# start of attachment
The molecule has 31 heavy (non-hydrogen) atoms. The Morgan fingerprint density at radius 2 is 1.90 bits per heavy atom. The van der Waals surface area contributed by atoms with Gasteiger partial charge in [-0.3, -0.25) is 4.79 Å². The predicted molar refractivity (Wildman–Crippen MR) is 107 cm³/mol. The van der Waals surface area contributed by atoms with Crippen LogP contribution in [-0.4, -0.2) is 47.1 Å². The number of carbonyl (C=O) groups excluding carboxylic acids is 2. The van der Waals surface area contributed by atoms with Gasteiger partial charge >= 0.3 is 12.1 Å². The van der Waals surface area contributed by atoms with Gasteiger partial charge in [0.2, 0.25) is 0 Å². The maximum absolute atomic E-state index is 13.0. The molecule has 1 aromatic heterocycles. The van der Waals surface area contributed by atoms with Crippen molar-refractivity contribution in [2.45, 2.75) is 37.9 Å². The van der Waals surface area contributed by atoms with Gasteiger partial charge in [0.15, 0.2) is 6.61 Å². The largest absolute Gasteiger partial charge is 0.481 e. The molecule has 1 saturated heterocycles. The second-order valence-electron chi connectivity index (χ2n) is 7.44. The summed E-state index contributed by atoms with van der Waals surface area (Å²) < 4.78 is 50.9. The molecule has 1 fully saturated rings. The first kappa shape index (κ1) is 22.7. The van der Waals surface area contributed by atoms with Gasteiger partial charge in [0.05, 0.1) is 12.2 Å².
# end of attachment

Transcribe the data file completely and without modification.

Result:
The molecule has 31 heavy (non-hydrogen) atoms. The Morgan fingerprint density at radius 2 is 1.90 bits per heavy atom. The van der Waals surface area contributed by atoms with Gasteiger partial charge in [-0.3, -0.25) is 4.79 Å². The predicted molar refractivity (Wildman–Crippen MR) is 107 cm³/mol. The van der Waals surface area contributed by atoms with Crippen LogP contribution in [-0.4, -0.2) is 47.1 Å². The number of carbonyl (C=O) groups excluding carboxylic acids is 2. The van der Waals surface area contributed by atoms with Gasteiger partial charge >= 0.3 is 12.1 Å². The van der Waals surface area contributed by atoms with Gasteiger partial charge in [0.2, 0.25) is 0 Å². The maximum absolute atomic E-state index is 13.0. The molecule has 1 aromatic heterocycles. The van der Waals surface area contributed by atoms with Crippen molar-refractivity contribution in [2.45, 2.75) is 37.9 Å². The van der Waals surface area contributed by atoms with Gasteiger partial charge in [0.15, 0.2) is 6.61 Å². The largest absolute Gasteiger partial charge is 0.481 e. The molecule has 1 saturated heterocycles. The second-order valence-electron chi connectivity index (χ2n) is 7.44. The summed E-state index contributed by atoms with van der Waals surface area (Å²) < 4.78 is 50.9. The molecule has 1 fully saturated rings. The first kappa shape index (κ1) is 22.7. The van der Waals surface area contributed by atoms with Gasteiger partial charge in [0.05, 0.1) is 12.2 Å².